On 16th August, 1931, Dom Stanislaus Hickey (b. 1865, e. 1931, d. 1933) was elected sixth Lord Abbot. Dom Stanislaus, a native of Co. Tipperary, entered the community in 1884. He had been claustral Prior and Definitor of the Order in Romesince 1925. He published Summula Philosophae Scholasticae in 1902. He was Lord Abbot for only eighteen months. He died of pneumonia on 25th February, 1933, at only 66 years.

The seventh Lord Abbot of Mount Melleray, Dom Celsus O'Connell (e. 1933, r. 1957, d. 1958), a native of Mourne Abbey, Co. Cork, was elected on 5th April, 1933. He was a monk of Mount Melleray but had been Definitor of the Order in Rome from 1920 and Abbot of Mount St. Bernard in England from 1929. His term began with the celebration of the centenary of the Abbey on 20th August, 1833. The celebrations took place from 15th to 17th August, 1933. On the third day, Cardinal McRory, Archbishop of Armagh, laid the foundation stone of the present Church. By 1935, the sacristy and chapter house had been built. In 1937, the spire of the old Church had been replaced by the lantern of the present tower. The monastic Church and the public Church were both roofed and externally complete by the end of 1939. The 200 choir stalls of the monastic Church commenced to be used from 15th December, 1940.

Cardinal McRory approved the foundation of New Mellifont Abbey in his Archdiocese in 1938. 10 years later, another foundation was made at Our Lady of Bethlehem Abbey, Portglenone, Co. Antrim.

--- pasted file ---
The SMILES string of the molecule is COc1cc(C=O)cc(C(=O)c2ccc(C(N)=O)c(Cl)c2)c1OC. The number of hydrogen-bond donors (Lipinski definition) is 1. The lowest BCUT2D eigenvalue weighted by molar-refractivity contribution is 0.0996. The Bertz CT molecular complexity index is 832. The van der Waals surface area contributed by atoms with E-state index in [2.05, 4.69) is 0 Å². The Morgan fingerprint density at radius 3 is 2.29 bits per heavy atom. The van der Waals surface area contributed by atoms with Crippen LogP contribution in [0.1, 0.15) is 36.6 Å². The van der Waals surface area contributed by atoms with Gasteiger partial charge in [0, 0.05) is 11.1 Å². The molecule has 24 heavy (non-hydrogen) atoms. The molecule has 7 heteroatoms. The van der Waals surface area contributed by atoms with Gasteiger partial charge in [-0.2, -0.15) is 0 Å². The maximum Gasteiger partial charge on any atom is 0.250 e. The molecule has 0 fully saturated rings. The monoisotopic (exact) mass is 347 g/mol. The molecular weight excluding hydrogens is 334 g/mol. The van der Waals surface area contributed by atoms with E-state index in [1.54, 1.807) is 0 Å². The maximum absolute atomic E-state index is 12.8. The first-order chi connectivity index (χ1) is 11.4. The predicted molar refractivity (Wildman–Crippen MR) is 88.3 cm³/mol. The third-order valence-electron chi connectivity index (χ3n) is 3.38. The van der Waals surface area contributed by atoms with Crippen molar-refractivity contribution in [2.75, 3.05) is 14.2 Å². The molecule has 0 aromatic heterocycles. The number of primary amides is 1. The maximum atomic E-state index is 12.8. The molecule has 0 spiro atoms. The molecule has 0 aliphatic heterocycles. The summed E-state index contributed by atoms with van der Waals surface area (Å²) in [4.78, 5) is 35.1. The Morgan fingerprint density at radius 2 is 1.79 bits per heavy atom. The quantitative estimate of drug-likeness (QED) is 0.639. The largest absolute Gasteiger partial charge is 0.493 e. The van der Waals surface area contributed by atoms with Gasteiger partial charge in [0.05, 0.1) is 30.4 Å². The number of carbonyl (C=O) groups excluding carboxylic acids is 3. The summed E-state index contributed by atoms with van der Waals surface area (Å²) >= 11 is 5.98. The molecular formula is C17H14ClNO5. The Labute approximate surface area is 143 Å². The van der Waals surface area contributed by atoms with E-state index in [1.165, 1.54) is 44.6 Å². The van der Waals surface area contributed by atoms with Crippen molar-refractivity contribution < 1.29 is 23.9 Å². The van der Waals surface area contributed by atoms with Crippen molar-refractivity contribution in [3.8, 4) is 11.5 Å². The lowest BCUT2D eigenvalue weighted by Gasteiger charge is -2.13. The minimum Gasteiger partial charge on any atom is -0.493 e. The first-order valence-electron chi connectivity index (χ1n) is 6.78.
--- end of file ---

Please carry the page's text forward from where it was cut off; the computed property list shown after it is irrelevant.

On 20th August, 1952, came the most momentous event of Dom Celsus' term, the consacration of the new Abbey Church. In 1954, a foundation was made in New Zealand, Our Lady of the Southern Star Abbey.

By 1954, changes were already starting to be made within the Order with the ending of the obligation of the daily recitation of the Office for the Dead, except one day a week, and the obligation to recite the Little Office of Our Lady daily abolished for feast days of Our Lady, and abolished entirely in 1956. Dom Celsus retired as Abbot on 3rd February, 1957 (the website of the General House says 2nd but the monastic community wasn't informed until the following day). Dom Celsus fell asleep in the Lord on 13th November, 1958.

The graves of Dom Stanislaus Hickey, Dom Maurus Phelan and Dom Celsus O'Connell, respectively.